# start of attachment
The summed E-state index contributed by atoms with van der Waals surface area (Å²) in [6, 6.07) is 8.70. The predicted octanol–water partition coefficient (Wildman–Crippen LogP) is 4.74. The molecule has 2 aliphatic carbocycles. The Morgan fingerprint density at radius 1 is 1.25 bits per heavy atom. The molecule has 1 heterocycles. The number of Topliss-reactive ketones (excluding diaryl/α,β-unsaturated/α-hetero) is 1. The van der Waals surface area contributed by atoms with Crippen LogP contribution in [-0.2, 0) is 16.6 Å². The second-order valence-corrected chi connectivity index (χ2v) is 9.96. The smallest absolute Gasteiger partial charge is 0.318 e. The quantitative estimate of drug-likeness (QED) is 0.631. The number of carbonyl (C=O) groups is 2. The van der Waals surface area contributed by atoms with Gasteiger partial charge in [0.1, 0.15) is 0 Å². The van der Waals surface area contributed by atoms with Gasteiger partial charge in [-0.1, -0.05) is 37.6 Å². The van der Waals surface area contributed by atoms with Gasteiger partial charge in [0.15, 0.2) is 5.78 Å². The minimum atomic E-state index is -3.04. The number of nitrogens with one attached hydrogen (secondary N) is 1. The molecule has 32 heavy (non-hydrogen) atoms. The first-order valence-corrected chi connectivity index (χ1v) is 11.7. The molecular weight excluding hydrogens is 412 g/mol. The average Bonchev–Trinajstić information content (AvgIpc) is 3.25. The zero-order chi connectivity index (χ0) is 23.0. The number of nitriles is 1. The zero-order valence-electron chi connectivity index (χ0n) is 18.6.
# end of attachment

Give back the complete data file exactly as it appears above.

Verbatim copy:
The summed E-state index contributed by atoms with van der Waals surface area (Å²) in [6, 6.07) is 8.70. The predicted octanol–water partition coefficient (Wildman–Crippen LogP) is 4.74. The molecule has 2 aliphatic carbocycles. The Morgan fingerprint density at radius 1 is 1.25 bits per heavy atom. The molecule has 1 heterocycles. The number of Topliss-reactive ketones (excluding diaryl/α,β-unsaturated/α-hetero) is 1. The van der Waals surface area contributed by atoms with Crippen LogP contribution in [-0.2, 0) is 16.6 Å². The second-order valence-corrected chi connectivity index (χ2v) is 9.96. The smallest absolute Gasteiger partial charge is 0.318 e. The quantitative estimate of drug-likeness (QED) is 0.631. The number of carbonyl (C=O) groups is 2. The van der Waals surface area contributed by atoms with Gasteiger partial charge in [0.1, 0.15) is 0 Å². The van der Waals surface area contributed by atoms with Gasteiger partial charge in [-0.1, -0.05) is 37.6 Å². The van der Waals surface area contributed by atoms with Gasteiger partial charge in [0.15, 0.2) is 5.78 Å². The minimum atomic E-state index is -3.04. The number of nitrogens with one attached hydrogen (secondary N) is 1. The molecule has 32 heavy (non-hydrogen) atoms. The first-order valence-corrected chi connectivity index (χ1v) is 11.7. The molecular weight excluding hydrogens is 412 g/mol. The average Bonchev–Trinajstić information content (AvgIpc) is 3.25. The zero-order chi connectivity index (χ0) is 23.0. The number of nitriles is 1. The zero-order valence-electron chi connectivity index (χ0n) is 18.6.